Technical analysis is a process for evaluating the historical price action on charts to identify the current trend or chart pattern to establish the possible probability of price action in the future. Technical analysts analyze past price action trading activity and the pattern of price changes in a market to project possible future price movements. Technical analysis is a different school of thought than fundamental analysis. While technical analysis focuses on historical price action, chart patterns, along with both up and downtrends, fundamental analysis focuses on a company’s financial results like earnings, book value, and cash flow. Fundamental analysis projects future trends in earnings and sales to project future prices adjusted for the new value of the underlying company a stock represents or the value of a commodity or currency.
There are many technical indicators that attempt to measure the rate of change of price action like the Relative Strength indicator (RSI). Other indicators try filter the volatility of price action to quantify trends like moving averages. Still others try to quantify a trading range like Bollinger Bands.
Technical indicators are not magical and they are not a Holy Grail. Market price action changes from trends to price ranges, and from low volatility to high volatility. They are good for building systems so you can measure your risk on each trade, and use them as trading tools to quantify your entries and exits. They are also helpful for identifying your risk and reward through technical price stop losses and projecting potential rewards based on technical levels.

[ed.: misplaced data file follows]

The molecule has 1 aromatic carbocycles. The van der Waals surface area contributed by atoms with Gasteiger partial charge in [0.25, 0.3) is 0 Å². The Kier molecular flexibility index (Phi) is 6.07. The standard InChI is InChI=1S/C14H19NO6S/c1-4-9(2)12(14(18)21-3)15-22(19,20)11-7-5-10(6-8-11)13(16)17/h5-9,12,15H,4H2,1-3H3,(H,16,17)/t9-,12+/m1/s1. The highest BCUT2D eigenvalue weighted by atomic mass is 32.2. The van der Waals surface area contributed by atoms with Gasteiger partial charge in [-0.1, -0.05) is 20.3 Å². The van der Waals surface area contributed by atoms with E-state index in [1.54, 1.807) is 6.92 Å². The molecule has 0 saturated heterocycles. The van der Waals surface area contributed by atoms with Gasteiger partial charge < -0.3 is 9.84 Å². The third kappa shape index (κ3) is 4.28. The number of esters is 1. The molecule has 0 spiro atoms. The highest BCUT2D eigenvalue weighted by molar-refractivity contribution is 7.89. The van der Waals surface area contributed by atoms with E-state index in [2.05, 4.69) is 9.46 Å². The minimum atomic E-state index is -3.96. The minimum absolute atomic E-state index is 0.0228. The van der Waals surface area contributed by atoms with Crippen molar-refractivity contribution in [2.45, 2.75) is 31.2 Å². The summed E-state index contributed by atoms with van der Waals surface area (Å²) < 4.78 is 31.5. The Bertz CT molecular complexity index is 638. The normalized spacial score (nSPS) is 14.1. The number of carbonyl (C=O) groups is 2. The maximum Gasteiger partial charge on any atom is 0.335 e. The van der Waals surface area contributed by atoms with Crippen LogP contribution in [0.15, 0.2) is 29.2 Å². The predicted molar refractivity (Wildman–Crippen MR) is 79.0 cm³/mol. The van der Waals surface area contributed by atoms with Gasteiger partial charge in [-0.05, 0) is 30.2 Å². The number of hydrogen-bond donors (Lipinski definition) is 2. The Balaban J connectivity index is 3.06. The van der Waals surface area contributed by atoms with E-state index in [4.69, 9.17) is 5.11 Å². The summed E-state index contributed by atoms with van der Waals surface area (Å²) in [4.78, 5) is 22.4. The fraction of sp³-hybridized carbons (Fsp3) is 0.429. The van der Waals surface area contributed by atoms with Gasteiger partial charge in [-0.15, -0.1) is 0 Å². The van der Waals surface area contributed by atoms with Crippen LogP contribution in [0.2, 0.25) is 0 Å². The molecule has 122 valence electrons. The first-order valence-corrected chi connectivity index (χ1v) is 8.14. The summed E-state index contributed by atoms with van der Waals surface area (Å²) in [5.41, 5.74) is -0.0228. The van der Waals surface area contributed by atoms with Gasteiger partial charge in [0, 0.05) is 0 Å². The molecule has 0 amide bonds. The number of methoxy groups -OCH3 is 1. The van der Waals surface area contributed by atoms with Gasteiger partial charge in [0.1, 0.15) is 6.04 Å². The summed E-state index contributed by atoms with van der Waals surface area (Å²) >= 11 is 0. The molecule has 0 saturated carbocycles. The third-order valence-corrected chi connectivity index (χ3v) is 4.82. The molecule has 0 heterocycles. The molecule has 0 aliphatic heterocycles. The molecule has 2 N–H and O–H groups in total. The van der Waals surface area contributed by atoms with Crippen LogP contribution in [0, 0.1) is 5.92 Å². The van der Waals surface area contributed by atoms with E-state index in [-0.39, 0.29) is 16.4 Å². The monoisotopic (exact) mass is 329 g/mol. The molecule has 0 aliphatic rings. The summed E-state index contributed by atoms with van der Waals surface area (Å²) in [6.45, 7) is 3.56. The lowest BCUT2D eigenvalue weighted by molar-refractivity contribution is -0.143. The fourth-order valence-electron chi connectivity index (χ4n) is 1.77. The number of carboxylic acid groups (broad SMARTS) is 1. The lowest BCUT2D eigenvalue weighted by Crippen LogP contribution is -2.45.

Bollinger Bands are a technical trading tool that are best used in range-bound markets to measure support and resistance levels, when price gets extended from a medium term moving average like the 20 day SMA .
Relative Strength Index (RSI) is for finding good risk / reward ratios during overbought (70 RSI) or oversold (30 RSI) conditions. The RSI can work in both trends and range-bound markets, but it doesn’t work when a market price goes parabolic .
The Moving Average Convergence/Divergence (MACD) is a good tool for measuring swings in price up and down in markets with a wide price range.
Long term moving averages like the 200-day SMA are for trading long term trends.
Short term moving averages like the 5-day EMA and the 10-day EMA are for trading short term trends that have momentum.
Average True Range (ATR) measures the trend of volatility of the price range.
Technical analysis is used for identifying levels of price support and resistance or the direction of a current trend. Technical indicators are just trading tools; the profits come from how well we use them to build a price action trading system that fits our own risk tolerance and return goals. Technical analysis outside a quantified trading system is of little help in profitable trading as you still need a repeatable edge and proper position sizing.